That was a lot of surprises and secrets I had found so far! My next step was to search the names of his parents, or for his birth in Wiesbaden, Germany, where he was from. I could not find any such records for any of them. By just googling his parents' names online together with descendants of in front, with the specific area of where they were from, I had found a tree; it was not on ancestry.com or another popular site, but on Geneanet, and in Swedish. This person had a tree with a woman with the same first and last name as my great grandfather’s mother that was married to someone with the same first name as my great grandfather’s father, from the same exact place in Germany, and married about the time that his parents may have married. The last name of her spouse did not match up though, and she had no children listed for them. This was the ONLY lead I had found at the time for his parents. I had tried contacting the owner of the tree, but she had not been on there in at least 10 years.
My next step was to then build a tree with that couple and try to find all their children. I remember my father saying that his grandmother had told him that my great grandfather had multiple middle names and had remembered a few of them. I had found they had a son born to them that had six names, and a couple of those names matched up with what my great grandmother had remembered. That particular son of theirs was born the same year and on the same day as my great grandfather, but off by one month. My great grandfather was born in July, as told and recorded on his documents here in the United States, and the baptismal record for this strongly suspected person showed he was born in June. His first name did not match up either, but one of his middle names was the German form of Frank, which was the name of my great grandfather. My father didn't think I had the right person, and he had insisted that my great grandfather’s last name was Schmidt, the German form of Smith. I went by my hunch that I had indeed found the right person, not to mention that the last name of the person I had found was given to my great uncle as his middle name. It had also been told that my grandmother and her siblings had been named after her father’s siblings, in which this person had siblings with the same names. This newly found last name had now been the official search criteria, along with his name here in the states.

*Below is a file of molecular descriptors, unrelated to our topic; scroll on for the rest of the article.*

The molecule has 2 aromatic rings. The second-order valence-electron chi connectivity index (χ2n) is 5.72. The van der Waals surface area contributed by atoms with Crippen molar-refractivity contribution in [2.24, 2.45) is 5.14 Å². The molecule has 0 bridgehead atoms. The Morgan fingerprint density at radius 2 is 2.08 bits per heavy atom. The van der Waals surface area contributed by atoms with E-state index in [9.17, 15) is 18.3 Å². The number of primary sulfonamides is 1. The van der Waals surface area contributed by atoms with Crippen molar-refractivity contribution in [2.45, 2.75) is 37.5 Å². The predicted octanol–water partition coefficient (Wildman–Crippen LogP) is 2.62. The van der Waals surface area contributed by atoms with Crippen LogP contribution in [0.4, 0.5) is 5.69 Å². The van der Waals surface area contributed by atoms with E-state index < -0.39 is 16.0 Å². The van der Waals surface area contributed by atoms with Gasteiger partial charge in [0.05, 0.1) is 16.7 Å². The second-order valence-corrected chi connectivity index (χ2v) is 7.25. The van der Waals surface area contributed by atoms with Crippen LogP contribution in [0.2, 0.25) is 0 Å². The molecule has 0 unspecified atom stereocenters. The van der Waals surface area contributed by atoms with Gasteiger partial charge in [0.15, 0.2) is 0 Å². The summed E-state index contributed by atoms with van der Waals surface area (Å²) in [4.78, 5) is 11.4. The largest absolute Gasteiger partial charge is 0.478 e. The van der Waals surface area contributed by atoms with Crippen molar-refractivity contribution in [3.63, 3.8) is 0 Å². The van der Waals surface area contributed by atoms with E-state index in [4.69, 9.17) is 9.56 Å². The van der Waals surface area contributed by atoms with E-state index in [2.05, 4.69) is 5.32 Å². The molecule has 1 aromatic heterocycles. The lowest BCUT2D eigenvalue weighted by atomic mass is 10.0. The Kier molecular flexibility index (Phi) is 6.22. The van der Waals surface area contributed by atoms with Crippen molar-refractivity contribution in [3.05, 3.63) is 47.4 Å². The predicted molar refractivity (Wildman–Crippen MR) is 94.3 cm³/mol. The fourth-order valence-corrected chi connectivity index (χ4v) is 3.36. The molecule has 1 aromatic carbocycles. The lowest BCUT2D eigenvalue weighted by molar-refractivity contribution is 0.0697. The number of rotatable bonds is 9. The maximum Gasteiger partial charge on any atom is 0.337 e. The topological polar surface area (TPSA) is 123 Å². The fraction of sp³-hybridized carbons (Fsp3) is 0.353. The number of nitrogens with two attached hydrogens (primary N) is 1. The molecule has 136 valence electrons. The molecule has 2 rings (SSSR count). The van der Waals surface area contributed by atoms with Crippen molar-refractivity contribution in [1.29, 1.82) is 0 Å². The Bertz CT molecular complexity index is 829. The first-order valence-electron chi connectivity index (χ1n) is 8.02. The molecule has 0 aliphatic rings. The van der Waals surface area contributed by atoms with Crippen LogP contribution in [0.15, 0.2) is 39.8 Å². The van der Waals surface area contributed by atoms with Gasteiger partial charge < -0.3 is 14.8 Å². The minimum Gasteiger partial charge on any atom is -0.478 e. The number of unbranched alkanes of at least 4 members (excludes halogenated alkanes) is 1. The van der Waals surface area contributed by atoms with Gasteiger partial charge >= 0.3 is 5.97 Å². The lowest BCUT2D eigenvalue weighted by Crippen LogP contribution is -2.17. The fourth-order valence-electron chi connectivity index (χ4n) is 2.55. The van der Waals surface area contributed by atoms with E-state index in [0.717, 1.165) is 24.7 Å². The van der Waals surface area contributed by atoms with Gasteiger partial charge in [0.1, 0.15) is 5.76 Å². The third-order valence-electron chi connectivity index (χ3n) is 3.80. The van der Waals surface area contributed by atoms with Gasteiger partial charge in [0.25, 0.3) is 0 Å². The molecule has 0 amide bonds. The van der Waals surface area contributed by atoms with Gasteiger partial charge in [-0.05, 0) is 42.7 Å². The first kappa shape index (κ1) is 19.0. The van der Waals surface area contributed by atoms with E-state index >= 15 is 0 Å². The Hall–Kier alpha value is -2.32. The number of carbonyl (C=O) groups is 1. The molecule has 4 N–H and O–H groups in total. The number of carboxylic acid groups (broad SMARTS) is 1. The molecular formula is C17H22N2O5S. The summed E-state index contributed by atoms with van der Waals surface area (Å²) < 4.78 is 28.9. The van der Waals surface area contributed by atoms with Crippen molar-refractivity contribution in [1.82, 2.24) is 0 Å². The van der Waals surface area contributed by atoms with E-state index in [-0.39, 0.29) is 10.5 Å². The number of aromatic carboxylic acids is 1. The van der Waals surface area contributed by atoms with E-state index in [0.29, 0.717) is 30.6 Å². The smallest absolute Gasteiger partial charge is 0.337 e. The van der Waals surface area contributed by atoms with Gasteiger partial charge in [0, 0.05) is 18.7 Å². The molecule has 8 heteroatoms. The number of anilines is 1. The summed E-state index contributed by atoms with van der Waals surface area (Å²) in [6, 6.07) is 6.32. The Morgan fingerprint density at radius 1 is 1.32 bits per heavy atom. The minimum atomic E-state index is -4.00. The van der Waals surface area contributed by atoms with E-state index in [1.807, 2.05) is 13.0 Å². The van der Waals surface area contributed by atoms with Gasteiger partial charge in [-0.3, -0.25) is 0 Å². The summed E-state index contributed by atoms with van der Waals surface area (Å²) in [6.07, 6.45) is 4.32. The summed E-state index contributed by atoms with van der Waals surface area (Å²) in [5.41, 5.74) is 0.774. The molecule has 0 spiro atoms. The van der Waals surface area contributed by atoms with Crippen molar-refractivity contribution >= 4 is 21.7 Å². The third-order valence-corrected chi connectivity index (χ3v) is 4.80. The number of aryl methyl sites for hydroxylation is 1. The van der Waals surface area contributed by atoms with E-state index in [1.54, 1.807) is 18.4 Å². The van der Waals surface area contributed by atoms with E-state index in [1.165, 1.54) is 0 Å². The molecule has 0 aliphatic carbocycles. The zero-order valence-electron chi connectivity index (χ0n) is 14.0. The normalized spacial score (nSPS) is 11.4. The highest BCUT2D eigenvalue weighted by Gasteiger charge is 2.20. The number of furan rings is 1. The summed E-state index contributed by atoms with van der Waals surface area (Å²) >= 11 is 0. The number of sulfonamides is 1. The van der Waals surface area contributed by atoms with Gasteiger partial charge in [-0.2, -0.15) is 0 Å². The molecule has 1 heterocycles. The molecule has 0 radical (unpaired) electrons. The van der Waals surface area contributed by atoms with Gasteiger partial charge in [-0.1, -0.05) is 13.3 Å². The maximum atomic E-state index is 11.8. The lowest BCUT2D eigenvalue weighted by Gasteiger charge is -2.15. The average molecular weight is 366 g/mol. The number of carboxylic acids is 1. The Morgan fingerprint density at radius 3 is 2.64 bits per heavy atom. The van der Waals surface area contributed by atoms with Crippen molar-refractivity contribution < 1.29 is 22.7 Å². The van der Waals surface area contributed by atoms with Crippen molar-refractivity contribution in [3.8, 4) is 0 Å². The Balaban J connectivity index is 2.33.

Stayed tuned for part 4, as there are quite a few more secrets to unveil! 😉
Follow my other posts on Genealogy Brick Wall: The Case of an Ancestor's Hidden Identity below, and read about more brick wall cases in Genealogy Brick Wall Cases:
Genealogy Brick Wall the Case of an Ancestors Hidden Identity- Part 1: Here
Genealogy Brick Wall the Case of an Ancestors Hidden Identity- Part 2: Here
Genealogy Brick Wall the Case of an Ancestors Hidden Identity- Part 4: Here
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